Home Civil Society Voices 2016 Civil Society Voices OSA on 1MDB auditor general’s report contradicts audit function

OSA on 1MDB auditor general’s report contradicts audit function

Image: cartoon by Zunar/Malaysiakini

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The Centre to Combat Corruption and Cronyism (C4 Centre) strongly condemns the auditor general’s decision to classify the final federal audit report on the highly controversial 1Malaysia Development Berhad (1MDB) under the Official Secrets Act 1972.

While the audit report was aimed at investigating and shedding light on possible large-scale corruption pertaining to public funds, this move contradicts the underlying function of the audit itself.

Shielding the audit report under the OSA while preventing open discourse and debate amounts to obstruction of justice, given that it encroaches on the legal provisions set up for handling such cases. Furthermore, this effort runs contrary to the United Nations Convention against Corruption (UNCAC), which Malaysia signed in 2003 and ratified in 2008.

Article 5(1) of the UNCAC stipulates, each State party shall, in accordance with the fundamental principles of its legal system…implement or maintain effective, coordinated anti-corruption policies that promote the participation of society and reflect the principles of the rule of law, proper management of public affairs and public property, integrity, transparency and accountability.

Given the above, it is the duty of the auditor general to ensure that this 1MDB scandal is investigated transparently with unhindered participation of the Public Accounts Committee members.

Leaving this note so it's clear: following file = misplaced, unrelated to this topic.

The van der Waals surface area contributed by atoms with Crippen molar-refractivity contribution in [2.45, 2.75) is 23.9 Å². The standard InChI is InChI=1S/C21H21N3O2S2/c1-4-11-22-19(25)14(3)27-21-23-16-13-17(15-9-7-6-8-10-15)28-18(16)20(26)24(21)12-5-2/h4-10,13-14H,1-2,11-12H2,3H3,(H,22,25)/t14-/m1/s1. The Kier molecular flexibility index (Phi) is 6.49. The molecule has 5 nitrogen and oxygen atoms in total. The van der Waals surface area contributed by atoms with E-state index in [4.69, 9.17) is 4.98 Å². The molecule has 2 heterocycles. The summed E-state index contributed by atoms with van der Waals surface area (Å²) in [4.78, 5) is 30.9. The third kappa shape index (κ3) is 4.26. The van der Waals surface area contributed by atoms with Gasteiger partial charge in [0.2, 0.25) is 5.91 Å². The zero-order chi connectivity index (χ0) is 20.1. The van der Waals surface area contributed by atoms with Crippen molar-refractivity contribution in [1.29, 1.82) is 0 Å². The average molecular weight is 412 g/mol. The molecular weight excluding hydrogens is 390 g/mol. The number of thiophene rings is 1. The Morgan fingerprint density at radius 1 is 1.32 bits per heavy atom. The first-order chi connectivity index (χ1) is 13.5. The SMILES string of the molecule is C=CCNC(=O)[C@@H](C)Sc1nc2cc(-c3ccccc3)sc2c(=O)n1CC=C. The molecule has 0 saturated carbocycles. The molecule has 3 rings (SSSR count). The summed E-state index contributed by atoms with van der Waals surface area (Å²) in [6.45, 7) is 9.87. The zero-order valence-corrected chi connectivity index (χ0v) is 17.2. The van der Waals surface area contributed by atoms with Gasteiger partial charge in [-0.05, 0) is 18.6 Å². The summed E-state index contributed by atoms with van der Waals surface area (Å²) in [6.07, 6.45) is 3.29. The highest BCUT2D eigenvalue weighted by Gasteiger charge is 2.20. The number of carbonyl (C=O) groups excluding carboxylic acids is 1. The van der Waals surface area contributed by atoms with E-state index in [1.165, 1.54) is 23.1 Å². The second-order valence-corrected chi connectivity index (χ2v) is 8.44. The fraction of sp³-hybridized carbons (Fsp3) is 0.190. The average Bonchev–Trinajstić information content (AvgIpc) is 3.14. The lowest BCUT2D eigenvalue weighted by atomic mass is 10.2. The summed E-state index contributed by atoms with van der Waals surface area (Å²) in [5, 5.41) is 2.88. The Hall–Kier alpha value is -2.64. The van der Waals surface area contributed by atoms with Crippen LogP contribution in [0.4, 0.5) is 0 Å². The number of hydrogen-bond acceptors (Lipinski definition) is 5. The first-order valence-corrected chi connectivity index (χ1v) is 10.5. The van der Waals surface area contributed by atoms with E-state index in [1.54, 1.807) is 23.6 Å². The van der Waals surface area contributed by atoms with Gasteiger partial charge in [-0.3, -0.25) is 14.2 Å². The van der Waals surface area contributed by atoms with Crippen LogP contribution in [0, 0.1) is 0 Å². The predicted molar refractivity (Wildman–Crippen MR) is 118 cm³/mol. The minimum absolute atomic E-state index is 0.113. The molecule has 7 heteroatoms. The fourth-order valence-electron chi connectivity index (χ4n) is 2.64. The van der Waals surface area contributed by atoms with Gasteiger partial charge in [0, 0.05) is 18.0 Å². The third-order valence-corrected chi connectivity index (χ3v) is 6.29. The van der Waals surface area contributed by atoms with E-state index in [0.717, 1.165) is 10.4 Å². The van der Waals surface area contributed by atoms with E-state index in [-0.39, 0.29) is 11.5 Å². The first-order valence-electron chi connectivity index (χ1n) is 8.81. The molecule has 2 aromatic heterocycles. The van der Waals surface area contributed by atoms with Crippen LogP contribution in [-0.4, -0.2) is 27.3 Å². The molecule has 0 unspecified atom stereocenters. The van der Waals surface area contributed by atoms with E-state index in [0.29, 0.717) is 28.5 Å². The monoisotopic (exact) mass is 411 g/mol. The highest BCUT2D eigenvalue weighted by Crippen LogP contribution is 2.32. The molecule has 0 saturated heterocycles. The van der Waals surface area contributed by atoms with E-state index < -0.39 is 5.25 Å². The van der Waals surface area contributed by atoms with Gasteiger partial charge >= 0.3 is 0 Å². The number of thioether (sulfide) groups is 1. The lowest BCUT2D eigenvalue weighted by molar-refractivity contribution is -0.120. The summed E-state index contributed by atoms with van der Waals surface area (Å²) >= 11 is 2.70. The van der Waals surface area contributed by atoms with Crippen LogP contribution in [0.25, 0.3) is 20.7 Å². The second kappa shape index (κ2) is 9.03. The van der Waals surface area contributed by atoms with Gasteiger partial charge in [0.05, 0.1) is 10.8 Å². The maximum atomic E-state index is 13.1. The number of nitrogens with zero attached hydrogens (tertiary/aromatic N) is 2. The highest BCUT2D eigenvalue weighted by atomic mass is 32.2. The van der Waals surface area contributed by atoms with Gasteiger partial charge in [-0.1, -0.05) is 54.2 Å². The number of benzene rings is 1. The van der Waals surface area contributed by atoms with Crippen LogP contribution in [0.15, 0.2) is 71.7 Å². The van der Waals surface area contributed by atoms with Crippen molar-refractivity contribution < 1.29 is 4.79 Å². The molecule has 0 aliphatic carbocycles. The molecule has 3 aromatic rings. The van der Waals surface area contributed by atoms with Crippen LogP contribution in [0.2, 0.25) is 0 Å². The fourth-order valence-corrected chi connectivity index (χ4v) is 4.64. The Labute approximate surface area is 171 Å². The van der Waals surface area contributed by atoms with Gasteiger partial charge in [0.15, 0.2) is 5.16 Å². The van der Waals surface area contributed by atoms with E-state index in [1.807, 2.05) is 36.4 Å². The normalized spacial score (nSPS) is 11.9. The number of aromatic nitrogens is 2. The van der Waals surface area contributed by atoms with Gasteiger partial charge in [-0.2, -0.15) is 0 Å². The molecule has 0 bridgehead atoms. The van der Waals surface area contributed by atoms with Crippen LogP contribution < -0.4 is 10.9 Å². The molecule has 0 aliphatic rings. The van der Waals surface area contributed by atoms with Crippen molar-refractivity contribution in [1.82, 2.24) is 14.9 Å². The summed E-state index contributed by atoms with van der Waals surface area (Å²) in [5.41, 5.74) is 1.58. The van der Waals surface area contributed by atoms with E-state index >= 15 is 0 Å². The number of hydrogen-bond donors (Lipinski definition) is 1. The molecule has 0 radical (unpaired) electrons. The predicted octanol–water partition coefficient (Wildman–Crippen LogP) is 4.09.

Instead, this move eliminates participation of society, impedes the rule of law, and obstructs transparency and accountability. This not only accentuates the controversy surrounding 1MDB investigations but injures the Malaysian justice system.

Plagued with severe accusations of corruption and mismanagement, the authorities of a free and fair democratic society would reveal more information rather than suppress findings.

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This completely disruptive and perverse move reflects the ill health of the Malaysian democratic system and the disrespect for freedom of information, a pillar of democracy.

Thus, we call on the auditor general to respect the rule of law and the principle of justice by allowing proper debates and discourse on these crucial findings. The auditor general is duty bound to declassify the report immediately, given the huge public interest involved.

Stop hiding behind the OSA.

Cynthia Gabriel is executive director of the Centre to Combat Corruption and Cronyism (C4 Centre).

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